17 13 12 1 n 23 5"3 16 16 Downloaded from http://circ.ahajournals.org/ by guest on November 8, 2017
28 27 27 30 32 32 40 41 29 33
16 17 12 12 12 12
2a 25 16 16 0.2 1.2
20 20 17 18 17 18 28 30 20 24
Pressures (mm Hg) RV S D
32 30 40 42 30 33
11 12 20 20 13 12
7 6 10 9 19 20 13 13
Brachial Arterial Pressure
Isoproterenol caused a moderate rise in brachial arterial systolic, diastolic, and mean pressures in cases 1, 4, and 5. Vascular Resistances
During isoproterenol infusion there was diminution in the total pulmonary vascular resistance in all the patients with a mean reduction of 144 dynes sec cm-5 (-43%). Pulmonary arteriolar resistance decreased in three patients (cases 1, 2, and 3) and showed no significant change in cases 4 and 5. Total systemic vascular resistance decreased in all the patients during isoproterenol infusion with a mean reduction of 564 dynes sec cm-5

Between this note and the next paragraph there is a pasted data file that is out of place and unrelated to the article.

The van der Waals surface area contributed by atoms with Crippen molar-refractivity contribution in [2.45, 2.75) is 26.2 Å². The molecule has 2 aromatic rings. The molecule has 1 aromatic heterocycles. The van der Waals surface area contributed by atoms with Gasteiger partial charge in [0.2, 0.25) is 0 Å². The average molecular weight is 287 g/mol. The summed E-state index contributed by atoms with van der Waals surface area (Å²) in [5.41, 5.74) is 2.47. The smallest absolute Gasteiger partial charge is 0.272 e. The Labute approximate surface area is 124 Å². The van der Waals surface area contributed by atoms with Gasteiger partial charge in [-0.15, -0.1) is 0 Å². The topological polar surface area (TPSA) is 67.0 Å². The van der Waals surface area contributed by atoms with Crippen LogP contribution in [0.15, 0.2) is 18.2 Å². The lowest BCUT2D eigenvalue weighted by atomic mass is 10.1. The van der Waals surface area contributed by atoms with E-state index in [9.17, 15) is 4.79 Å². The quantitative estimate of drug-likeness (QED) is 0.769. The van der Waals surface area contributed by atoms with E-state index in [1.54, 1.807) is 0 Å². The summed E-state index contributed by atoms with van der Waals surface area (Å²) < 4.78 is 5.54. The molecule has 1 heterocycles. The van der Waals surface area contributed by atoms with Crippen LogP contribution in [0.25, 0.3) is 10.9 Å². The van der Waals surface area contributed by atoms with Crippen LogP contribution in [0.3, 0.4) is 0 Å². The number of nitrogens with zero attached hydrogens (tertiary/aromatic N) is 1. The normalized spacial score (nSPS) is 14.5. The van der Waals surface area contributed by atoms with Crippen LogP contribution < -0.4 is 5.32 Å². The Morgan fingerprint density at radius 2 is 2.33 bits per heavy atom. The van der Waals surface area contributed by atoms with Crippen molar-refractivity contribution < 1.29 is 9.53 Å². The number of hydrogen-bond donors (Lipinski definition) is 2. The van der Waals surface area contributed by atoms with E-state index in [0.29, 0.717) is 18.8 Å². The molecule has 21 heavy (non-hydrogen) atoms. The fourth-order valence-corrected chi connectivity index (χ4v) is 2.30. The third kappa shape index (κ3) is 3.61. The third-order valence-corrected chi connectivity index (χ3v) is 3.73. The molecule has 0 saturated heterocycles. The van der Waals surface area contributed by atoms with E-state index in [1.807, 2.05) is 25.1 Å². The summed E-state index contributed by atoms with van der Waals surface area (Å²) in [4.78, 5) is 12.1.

The two interesting findings in the present study are: (1) the relatively fixed enddiastolic pressure, and (2) the increase in stroke volume during isoproterenol infusion. In constrictive pericarditis, the diastolic size of the heart is essentially fixed because of restriction by a tense fibrous or calcified pericardium. The fixed diastolic size of the heart deprives the heart of volume changes and hence the Frank-Starling mechanism. In the present study, the end-diastolic volume of the heart was not measured; however, we Circulation, Volume XLII, September 1970
103 122 115 112 122 127 132 155 80 92
64 70 58 64 78 66 70 80 44 64
80 88 82 82 86 80 80 90 56 72
Vascular resistance (dynes sec cm-5) TSVR TPVR PAR